Yegge’s rant was written in 2011, and the lessons it sought to teach have been well learned across the technology sector. Platform- and ecosystem-focused business models have spread through substantial portions of the world economy like a brush fire. They now dominate the world of startups, to the point where it’s a near requirement for venture capital funding. Platform thinking is now part of the DNA of every single new mobility startup, and legacy players like Ford are racing to adopt them as well. The industry consensus has fallen in line with Yegge’s opinion that “a platform-less product will always be replaced by an equivalent platform-ized product.”3
A Model Response From Transit
Some of the larger and more forward thinking transit providers have recognized the sea change and taken action. One prime example is Portland Oregon’s TriMet. While most of their platform accessibility is behind the scenes, you can get a hint at the results they’ve achieved by seeing the site they dedicate to providing software developers with everything they need to build applications upon TriMet’s APIs. The APIs provide instant access to such things as bus and light rail schedules, real-time vehicle locations, and service alerts. For the general public there’s a gallery of the dozens of applications using TriMet’s open data.
Recently TriMet worked with a team of vendors to develop its next generation electronic fare payment system, Hop. Hop was designed with open APIs throughout, allowing for such innovations as smartphone-based virtual cards. The system has the core functionality required to serve as the mobility wallet for a MaaS platform4, meaning that it could take the place of a credit card and serve as the unifying payment method for TNCs, e-scooters, and their ilk in the region. This could offer the end user more streamlined management of the proliferating modes and put TriMet in the position of being key technology infrastructure for the very disruption swirling around it. Other agencies, such as LA Metro with their upgrade to their TAP system, are following suit.5
Directions for Community Transit
As Yegge defines platforms, much of the community transit sector still falls squarely in the platform-less product category. We can’t be hard on ourselves for not matching Amazon, Uber or any of other behemoths at the platform game. After all, the rant was directed at Google of all places for its inability to grasp what it needed to do to keep pace. Google has upped its game since 2011, but the point is that institutional change is hard, even when many in the industry recognize the trends and see the need for innovation. Business models and organizational cultures don’t change overnight.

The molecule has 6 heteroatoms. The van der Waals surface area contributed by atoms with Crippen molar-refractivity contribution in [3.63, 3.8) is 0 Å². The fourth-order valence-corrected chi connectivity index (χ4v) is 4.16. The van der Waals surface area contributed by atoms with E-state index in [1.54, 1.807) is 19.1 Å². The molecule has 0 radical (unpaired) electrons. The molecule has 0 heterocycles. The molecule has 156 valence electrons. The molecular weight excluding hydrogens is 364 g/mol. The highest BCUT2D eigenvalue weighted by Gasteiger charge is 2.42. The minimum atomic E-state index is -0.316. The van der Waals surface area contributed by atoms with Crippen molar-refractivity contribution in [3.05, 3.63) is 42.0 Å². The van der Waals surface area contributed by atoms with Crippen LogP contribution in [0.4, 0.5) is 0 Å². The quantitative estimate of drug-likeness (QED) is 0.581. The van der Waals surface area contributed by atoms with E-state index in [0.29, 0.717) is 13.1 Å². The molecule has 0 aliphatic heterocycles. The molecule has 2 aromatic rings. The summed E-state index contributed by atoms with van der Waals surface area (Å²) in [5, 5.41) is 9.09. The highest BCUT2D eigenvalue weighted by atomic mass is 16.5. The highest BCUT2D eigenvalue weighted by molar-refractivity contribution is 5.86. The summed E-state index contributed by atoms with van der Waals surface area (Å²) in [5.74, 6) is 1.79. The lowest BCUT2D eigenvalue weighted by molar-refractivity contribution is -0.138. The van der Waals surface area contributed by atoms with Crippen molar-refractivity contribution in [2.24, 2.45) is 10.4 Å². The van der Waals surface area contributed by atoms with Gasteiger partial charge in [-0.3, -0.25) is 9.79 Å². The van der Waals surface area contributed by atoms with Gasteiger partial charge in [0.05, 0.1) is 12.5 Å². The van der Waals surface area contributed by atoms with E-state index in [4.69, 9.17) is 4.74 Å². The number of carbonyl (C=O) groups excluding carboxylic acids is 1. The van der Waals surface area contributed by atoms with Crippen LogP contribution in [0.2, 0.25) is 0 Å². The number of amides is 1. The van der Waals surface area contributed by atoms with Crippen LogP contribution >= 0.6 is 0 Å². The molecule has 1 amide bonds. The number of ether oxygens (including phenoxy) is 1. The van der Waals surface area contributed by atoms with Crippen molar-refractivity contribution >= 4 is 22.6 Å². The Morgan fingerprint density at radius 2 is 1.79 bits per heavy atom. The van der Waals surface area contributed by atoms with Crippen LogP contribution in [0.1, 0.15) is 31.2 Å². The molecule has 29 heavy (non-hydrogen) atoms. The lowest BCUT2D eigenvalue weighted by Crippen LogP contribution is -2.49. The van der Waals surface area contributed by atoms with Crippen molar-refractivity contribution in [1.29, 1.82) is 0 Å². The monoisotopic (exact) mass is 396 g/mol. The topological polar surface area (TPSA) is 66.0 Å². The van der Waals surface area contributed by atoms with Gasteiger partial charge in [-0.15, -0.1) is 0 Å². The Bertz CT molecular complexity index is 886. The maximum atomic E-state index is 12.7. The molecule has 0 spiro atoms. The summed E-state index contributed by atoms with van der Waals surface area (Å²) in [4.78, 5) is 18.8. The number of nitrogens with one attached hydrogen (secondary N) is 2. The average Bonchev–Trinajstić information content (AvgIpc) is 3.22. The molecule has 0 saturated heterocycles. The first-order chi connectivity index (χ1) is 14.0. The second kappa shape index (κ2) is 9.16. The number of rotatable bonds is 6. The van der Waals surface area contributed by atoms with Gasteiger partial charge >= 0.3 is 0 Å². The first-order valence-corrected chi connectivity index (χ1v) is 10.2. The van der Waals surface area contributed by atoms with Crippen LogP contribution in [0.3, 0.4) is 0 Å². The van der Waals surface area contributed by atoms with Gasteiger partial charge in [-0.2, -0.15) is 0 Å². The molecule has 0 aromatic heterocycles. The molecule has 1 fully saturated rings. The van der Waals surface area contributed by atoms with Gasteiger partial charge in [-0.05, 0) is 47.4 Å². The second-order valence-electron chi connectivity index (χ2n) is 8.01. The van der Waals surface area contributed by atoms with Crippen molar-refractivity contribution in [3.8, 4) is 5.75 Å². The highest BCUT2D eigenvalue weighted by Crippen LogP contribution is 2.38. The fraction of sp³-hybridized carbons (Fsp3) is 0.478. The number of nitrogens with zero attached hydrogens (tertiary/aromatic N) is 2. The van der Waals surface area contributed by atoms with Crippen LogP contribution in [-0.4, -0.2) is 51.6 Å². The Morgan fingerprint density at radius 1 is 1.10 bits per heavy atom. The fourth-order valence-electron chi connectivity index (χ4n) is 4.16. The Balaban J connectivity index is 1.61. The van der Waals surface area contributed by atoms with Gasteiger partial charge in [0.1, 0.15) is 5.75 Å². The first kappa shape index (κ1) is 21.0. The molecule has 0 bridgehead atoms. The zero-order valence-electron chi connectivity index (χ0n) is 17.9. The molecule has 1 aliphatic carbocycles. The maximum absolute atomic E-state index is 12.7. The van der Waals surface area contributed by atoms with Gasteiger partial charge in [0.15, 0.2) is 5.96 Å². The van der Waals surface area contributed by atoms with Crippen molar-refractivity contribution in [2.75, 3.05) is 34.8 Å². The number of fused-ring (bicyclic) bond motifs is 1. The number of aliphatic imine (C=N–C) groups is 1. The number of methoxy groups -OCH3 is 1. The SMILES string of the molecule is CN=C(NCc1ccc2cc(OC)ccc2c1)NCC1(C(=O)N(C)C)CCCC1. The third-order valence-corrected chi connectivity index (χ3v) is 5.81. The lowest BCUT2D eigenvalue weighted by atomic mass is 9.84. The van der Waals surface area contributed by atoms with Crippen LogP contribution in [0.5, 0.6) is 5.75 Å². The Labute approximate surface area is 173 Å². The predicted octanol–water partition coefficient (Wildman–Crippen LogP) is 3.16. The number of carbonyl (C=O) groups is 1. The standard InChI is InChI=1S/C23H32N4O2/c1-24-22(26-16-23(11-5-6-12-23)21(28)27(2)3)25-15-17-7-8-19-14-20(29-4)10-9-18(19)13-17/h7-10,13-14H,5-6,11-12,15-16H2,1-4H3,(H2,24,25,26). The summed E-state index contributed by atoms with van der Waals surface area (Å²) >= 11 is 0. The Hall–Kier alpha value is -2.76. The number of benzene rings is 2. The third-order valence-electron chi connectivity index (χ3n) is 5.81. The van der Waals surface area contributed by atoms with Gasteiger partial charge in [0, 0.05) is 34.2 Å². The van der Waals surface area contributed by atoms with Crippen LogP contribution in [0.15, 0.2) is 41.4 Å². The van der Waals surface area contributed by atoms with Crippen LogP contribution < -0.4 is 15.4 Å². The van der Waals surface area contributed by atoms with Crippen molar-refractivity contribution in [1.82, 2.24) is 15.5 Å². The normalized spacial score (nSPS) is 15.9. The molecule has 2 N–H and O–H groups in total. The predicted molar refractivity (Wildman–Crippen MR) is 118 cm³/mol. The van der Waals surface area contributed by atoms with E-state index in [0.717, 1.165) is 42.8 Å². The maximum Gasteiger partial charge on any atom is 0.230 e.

In order to maintain its relevance over the long haul, community transit will need to move aggressively to adapt in several key areas. A key measure of success will be the implementation of scalable and replicable technology that matches Jeff Bezos’s edict, but more important for the present is identifying the steps that will allow for such an outcome to be within reach of a broad swath of the sector. Here are three areas of focus:
For transportation agencies, there should be in-house understanding about technology platforms and the value they have for transit. A measure of success could be that at least one person in the organization be comfortable in their understanding of what an API is, the role of data standards to making transit’s services visible to the mobile device-carrying public, and generally how platform accessibility and service-oriented software architectures are transforming our economy. This sort of knowledge may be considered an integral part of mobility management6, so if an agency has staff with the title of mobility manager, this work can fall to them, so long as their expertise filters up to leadership and can be reflected in the agency’s strategic plans. The objective here isn’t necessarily to have all the resources to execute on a major technology upgrade, but rather to be platform-literate and ready to respond when a viable opportunity arises.
At the State and Regional Levels
For state, provincial, and regional oversight bodies7, the demands are greater. In the past, when transit operations were more freestanding, straightforward, and predictable, it was workable for such bodies to primarily perform funding and auditing roles. Now, in the face of the platform-ization of everything, more is needed to keep community transit viable in the long term. Most community transit agencies simply do not have the resources to successfully procure and implement the new wave of technology needed to keep pace. To be successful they will need the active support of larger entities that are positioned to address common needs and find opportunities for economies of scale. While the transit agencies will certainly need to be literate and prepared as described above, umbrella entities will need to supply more specialized technical expertise. Areas of action may include general education on technology, needs assessments, and support throughout the procurement and implementation life cycles. In addition, they should maintain a sufficiently detailed understanding of all the agencies they support so they can identify opportunities for shared solutions, coordination, and, where appropriate, direct project management of their implementation.8